April 18, 2019
Authored by: Sarah Bhagwandin, Steve Evans and David Zetoony
In the coming weeks we will be releasing a series of FAQs examining the California Consumer Privacy Act (“CCPA”) of particular importance to employers. These FAQs should help employers determine if they are required to comply with the CCPA and if so, what steps their HR professionals and IT departments should take to be in compliance.
By way of background, employers with operations in California should be aware of the CCPA, a new privacy law that applies to data collected about California-based employees. Because the CCPA refers to “consumers” many HR professionals don’t realize that the Act, as currently drafted, applies to data collected about California-based employees. Please see our recent blog post summarizing the CCPA for employers.
The CCPA will go into effect in early 2020, and employers who must comply should be addressing compliance obligations now. For U.S. employers who have not had to comply with the GDPR, the requirements of the CCPA for California-based employees will likely require a new analysis of the treatment of employee-data and updated or new data policies.
For employers with European operations, one key area of interest is the degree to which the CCPA aligns with the European General Data Protection Regulation (“GDPR”). Employers who are complying with the GDPR will likely already be familiar with many of the requirements of the CCPA – and with some assistance, should be able to bring their operations and policies into compliance with respect to California-based employees.
BCLP also offers a complete compliance program to employers that includes a formal gap assessment as well as policies, procedures, and protocols to close identified gaps.
Question 1: Does the CCPA apply to employee data?
The CCPA protects the data collected of “consumers”. While the common definition of “consumer” suggests that it refers to an individual that has “consumed” a product or a service, the definition ascribed by the CCPA is far broader. The term is defined to include any “natural person who is a California resident.” Read literally, the phrase includes not only individuals that consume a product (e.g., a customer of a store), but also that store’s California-based employees, and California-based business contacts or prospective customers. The statute’s application to employee data is further confirmed by the fact that “personal information” is expressly defined to include “employment-related information.”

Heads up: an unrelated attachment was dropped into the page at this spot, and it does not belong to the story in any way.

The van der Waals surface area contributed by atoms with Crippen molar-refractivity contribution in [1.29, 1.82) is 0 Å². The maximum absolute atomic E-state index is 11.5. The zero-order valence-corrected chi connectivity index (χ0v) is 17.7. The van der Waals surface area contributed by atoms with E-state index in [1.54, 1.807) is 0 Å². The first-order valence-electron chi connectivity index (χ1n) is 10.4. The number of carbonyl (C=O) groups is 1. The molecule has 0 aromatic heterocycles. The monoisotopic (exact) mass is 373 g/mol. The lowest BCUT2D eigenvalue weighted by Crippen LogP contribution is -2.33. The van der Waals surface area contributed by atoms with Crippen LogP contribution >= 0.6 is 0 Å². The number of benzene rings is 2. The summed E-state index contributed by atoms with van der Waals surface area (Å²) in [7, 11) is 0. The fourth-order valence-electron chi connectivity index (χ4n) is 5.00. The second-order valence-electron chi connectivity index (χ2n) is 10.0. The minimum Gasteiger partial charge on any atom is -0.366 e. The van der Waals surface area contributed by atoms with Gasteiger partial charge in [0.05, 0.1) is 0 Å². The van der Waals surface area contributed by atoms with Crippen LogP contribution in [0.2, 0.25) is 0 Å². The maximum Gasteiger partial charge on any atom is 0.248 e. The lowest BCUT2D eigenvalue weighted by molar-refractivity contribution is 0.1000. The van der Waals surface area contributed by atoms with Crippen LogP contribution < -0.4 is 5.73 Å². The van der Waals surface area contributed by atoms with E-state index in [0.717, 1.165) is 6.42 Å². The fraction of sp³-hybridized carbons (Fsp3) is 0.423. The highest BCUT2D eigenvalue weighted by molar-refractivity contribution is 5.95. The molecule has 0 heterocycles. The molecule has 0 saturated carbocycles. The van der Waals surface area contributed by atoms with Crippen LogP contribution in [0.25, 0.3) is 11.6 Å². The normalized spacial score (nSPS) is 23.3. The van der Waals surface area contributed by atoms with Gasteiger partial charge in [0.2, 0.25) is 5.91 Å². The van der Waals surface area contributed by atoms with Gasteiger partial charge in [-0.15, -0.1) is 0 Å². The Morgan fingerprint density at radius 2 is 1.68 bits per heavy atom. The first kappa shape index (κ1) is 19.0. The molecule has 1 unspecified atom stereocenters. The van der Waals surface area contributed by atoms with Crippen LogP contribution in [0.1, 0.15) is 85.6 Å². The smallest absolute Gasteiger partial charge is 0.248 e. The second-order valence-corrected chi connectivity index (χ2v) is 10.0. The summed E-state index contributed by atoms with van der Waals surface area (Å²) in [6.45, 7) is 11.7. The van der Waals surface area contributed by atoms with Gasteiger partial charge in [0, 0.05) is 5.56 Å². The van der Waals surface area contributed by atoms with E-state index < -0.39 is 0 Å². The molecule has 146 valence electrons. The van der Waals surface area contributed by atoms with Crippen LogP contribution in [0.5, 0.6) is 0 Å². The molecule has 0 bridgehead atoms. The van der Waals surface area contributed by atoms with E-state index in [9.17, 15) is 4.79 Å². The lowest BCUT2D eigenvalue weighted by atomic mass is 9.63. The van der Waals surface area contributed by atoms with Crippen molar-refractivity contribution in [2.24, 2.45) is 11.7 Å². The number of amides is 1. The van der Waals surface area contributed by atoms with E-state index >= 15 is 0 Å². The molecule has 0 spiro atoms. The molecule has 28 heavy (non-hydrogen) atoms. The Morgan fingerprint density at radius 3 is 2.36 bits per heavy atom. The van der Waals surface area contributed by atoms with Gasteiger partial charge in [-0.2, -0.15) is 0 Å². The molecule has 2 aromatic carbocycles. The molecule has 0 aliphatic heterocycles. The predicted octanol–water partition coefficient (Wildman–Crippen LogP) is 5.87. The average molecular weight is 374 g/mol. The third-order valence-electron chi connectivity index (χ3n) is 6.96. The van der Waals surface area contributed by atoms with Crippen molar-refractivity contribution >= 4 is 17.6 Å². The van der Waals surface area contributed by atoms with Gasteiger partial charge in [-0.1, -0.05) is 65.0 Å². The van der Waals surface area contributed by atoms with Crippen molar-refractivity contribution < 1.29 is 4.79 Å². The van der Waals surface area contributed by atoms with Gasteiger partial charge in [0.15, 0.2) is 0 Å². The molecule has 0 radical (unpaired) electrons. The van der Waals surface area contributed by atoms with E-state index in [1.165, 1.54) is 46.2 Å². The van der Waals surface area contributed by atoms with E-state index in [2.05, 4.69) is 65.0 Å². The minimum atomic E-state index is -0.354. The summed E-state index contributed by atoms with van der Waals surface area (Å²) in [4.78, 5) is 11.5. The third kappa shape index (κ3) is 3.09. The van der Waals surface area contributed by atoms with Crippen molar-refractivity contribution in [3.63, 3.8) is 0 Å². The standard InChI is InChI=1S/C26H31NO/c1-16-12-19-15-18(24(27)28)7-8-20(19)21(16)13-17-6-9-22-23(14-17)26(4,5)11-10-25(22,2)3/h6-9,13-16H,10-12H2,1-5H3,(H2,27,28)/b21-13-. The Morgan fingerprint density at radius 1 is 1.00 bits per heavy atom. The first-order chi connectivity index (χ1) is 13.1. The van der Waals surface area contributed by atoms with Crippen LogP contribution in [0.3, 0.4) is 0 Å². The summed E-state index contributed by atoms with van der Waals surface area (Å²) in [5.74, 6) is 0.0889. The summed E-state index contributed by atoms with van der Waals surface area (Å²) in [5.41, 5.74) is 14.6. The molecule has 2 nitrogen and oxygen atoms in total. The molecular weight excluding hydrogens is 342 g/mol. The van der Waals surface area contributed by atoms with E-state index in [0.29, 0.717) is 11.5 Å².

Employers with operations in California and with California-resident employees will need to review and prepare for the following to comply with the CCPA:
- 1. The CCPA’s expansive definition of “personal information”;
- 2. The CCPA’s new notice requirements for California-based employees, which notices describe the employer’s collection of and use and disclosure of personal information;
- 3. The CCPA’s new data privacy rights for California-based employees, including the right to access, delete, and opt out of the “sale” of personal information;
- 4. The CCPA’s special rules for the collection and use of personal information of minors;
- 5. The CCPA’s requirement to implement appropriate and reasonable security practices and procedures;
- 6. The CCPA’s enforcement provisions, including a statutory damages framework; and
- 7. The CCPA’s private right of action for employees.
Comparison of Terms used in other data privacy laws:
The data privacy and security laws in the United States use different terms to describe the individuals about whose information the laws apply. These include terms such as “covered person,” “individual,” and “customer.” The term used in a particular statute is less important than is its definition. For example, two statutes may use the term “individual,” but one may define it as referring to all natural persons whereas another may define it as only referring to natural persons that are resident within the state. As another example, one statute may use the term “covered person” while another uses the term “individual” and yet they define the terms in an identical manner.
In contrast to the diverse terminology utilized within United States statutes, the European GDPR, and many EU Member State statutes implementing the GDPR, consistently uses the term “data subject” which is defined broadly as any “identified or identifiable natural person” and has been expressly interpreted as including employees.
Looking past the different terms to the content being regulated will assist an employer in determining its compliance needs and adjusting its current notices, policies and procedures as necessary.